Tag Archives: fire brigade

Firemen killed in 1941 at Surrey Theatre Blackfriars Road

A plaque near Blackfriars Bridge reads

In memory of 11 London Auxiliary Firemen, a Sub officer of the London Fire Brigade and five Mitcham Auxiliary Firemen, killed by enemy action while relaying water from the basement of the demolished Surrey Theatre, which stood on this site and was then used as an emergency water supply, to fires at the Elephant and Castle on the night of 10th/11th of May 1941

The five firemen from Mitcham are listed below. The links are to Commonwealth War Grave Commission web page entries.


Name Rank Age Address
Cecil Arthur ELLIMAN Fireman 32 75 Longthornton Road, Mitcham
Harold Charles PARKES Fireman 40 15 Homefield Gardens, Mitcham
Edward George PEPPER Fireman 32 1 Aberdeen Terrace, Merton
Ernest Francis ROBINSON Fireman 35 49 Courtney Road, Collier’s Wood
Albert Henry SPILLER Leading Fireman 34 24 Heyford Road, Mitcham

Source of age and address is the Commonwealth War Grave Commission website.

Probate for Edward George Pepper

PEPPER Edward George of 1 Aberdeen-terrace Merton London SW19 who is believed to have been killed through war operations on 12 May 1941 and whose dead body was found on 12 May 1941 at Surrey Theatre Blackfriars-road Surrey

Administration Llandudno 4 July to Kathleen Isabel Pepper widow. Effects £329 14s. 10d.

1939 Home Made Pie Shop blaze at Fair Green

Croydon Advertiser and East Surrey Reporter – Friday 21 April 1939

Family’s Narrow Escape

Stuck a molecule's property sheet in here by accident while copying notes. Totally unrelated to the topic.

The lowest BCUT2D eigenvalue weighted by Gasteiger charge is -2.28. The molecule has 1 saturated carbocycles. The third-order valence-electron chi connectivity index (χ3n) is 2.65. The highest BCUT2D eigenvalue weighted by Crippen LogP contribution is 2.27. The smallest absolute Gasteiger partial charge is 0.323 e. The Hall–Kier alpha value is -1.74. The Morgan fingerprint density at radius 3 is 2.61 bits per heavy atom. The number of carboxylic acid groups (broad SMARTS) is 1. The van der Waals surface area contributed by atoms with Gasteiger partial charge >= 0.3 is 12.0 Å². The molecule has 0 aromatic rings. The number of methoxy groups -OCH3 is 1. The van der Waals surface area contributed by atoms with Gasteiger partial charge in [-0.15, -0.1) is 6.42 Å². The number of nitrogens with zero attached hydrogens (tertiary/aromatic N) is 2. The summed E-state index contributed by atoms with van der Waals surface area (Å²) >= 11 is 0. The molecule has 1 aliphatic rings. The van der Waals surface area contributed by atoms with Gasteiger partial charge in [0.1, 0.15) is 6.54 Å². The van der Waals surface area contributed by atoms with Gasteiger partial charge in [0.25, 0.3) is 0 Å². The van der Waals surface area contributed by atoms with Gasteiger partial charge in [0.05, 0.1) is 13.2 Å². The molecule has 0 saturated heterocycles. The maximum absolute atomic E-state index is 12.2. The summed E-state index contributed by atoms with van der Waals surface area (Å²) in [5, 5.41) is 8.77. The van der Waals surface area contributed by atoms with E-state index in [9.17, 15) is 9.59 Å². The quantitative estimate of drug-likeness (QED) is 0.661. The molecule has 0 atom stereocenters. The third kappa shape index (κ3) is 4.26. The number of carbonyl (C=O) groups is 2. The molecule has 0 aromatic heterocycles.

“The Home-made Pie Shop” on Mitcham Fair Green was burnt out in the early hours of Monday morning. Mr. Bryant, his wife and child, who occupied rooms above, had to rush Into the street partly clad. They had a narrow escape from being cut off by the flames, which blazed up the front of the shop to their bedroom window. A milk roundsman called the Fire Brigade from the point near the Jubilee Clock Tower. They were just leaving the station at five minutes past three when Mr. Bryant rushed in give the alarm. He had run all the way, quarter of a mile or more, his socks. The brigade gave him a lift back to the shop. Chief Officer W. Lawson, who was in charge, entered the shop to make sure no one was left on the premises, which were then well alight. The shop, which was partly matchboarded, was loaded with stock, all of which was destroyed. A good deal of the Bryant family’s furniture was damaged. Mr. H. J. Clarke, the proprietor of the shop, and also of “The Home-made Cake Shop” next door, told The Advertiser that he was awakened by Mr. Bryant. The flames were then leaping up the front of the pie shop. It was a big blaze. There was an exceptionally heavy stock in both shops owing to the war scare. The damage was considerable. The two shops, both small, are at the corner of the Nag’s Head forecourt, opposite the Conservative Club. They are among the older properties on the Fair Green.